Thursday, May 31, 2018

Lupine and Mouse Update

The garden is going gangbusters! The lupine sent up a tall flower spike -- the blossom must be a foot long -- and the roses are as riotous as Disney fireworks. The peonies are producing fat round buds like bright pink golf balls. It's crazy out there.

Did I tell you Dave and I pulled the plug on the wildflower garden where no wildflowers ever grew? Instead we've ordered some mature wildflower plants -- cow parsley and something called milk parsley, which grows even larger than cow parsley -- and also some comfrey. Coincidentally, Mrs. Kravitz had her gardener pulling out all her comfrey yesterday, because she said it blocked her view of her roses. Maybe the bees will now move over to ours.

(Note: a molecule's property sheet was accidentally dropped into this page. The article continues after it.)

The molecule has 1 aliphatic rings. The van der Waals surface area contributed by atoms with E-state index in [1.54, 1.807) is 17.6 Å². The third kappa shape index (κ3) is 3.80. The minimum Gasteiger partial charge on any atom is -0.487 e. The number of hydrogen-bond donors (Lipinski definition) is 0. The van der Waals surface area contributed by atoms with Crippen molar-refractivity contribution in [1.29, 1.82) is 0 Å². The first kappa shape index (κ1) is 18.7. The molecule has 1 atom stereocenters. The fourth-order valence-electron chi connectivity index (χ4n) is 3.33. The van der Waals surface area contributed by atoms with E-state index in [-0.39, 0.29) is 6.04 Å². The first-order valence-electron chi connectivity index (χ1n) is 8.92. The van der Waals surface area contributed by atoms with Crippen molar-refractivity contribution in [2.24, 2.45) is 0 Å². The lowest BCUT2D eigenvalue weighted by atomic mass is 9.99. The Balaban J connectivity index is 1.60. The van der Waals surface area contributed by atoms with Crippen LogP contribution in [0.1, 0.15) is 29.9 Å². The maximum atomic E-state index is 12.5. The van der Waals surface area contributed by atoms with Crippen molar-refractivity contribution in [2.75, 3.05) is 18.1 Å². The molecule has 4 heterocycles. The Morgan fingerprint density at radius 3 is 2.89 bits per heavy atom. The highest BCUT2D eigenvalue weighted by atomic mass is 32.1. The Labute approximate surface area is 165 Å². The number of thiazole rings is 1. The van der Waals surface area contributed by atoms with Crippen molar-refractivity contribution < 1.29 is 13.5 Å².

Anyway, those plants haven't arrived yet, but I think they come this weekend and we'll get them in the ground.

These are skylovers, a type of blue pimpernel. Remember how I salvaged them after their pot got smashed in a storm in January? Well, they've come through for another season.

As you can see, the peanut feeder on the patio fence has continued to attract non-bird critters. I'm sure this is what set off our recent mouse infestation. I decided something had to be done, so yesterday I went to Homebase and bought a tall feeder pole. We moved the feeder off the fence so that it's free-standing and the mice can't climb up to it. (At least, I don't think so.)